The first US Patent Act was passed in 1790, yet in 2017 the Supreme Court is still issuing foundation-altering decisions. Recently two separate cases altered long standing legal principles.
First, in SCA Hygiene Products Aktiebolag et al. v. First Quality Baby Products, LLC, et al., the Court ruled that laches may no longer be used as a defense to patent infringement. Laches is a legal doctrine that essentially prevents a patent owner from bringing a lawsuit against an infringer if he waited an “unreasonable” amount of time to do so. As a result of this pro-patent-owner decision, the owner may now wait for the infringement to become widespread (thus allowing a much greater damage claim) and chose the optimal moment to sue so long as it is within the statute of limitations.
Then, in an anti-patent-owner decision, TC Heartland LLC v. Kraft Food Group Brands LLC., the Supreme Court reversed nearly 30 years of precedent. Striking down the practice of “forum shopping,” the Court held that a patent infringement suit must be brought in the judicial district where the defendant corporation is incorporated, or where the defendant has committed acts of infringement and has a regular and established place of business. In other words, patent infringement claims must now be made where the defendant is likely to have a physical presence, rather than where the defendant has merely shipped goods or otherwise interacted within a district from a distance. While the Court’s ruling essentially did little more than reinforce the plain language of the statute (albeit clarifying what is meant by the term “resident”), it reversed a long standing practice that will make it more difficult for the patent owner to establish venue over an infringer without bringing the suit in the infringer’s home court.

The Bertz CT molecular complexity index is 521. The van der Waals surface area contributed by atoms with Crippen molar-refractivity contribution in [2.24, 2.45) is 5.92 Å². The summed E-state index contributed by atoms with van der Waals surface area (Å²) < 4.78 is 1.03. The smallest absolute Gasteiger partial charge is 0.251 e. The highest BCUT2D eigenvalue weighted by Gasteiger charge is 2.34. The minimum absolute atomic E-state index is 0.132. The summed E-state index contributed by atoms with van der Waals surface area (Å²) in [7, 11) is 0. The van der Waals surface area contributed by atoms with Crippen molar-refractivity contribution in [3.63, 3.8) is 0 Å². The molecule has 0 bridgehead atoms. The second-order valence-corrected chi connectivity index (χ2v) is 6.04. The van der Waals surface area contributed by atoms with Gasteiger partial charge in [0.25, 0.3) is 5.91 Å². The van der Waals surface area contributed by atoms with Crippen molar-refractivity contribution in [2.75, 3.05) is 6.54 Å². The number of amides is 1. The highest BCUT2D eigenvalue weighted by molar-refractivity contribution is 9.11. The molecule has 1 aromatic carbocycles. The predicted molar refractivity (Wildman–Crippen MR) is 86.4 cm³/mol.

In spite of more than 200 years of legislation and court decisions, big changes always seem to be on the horizon.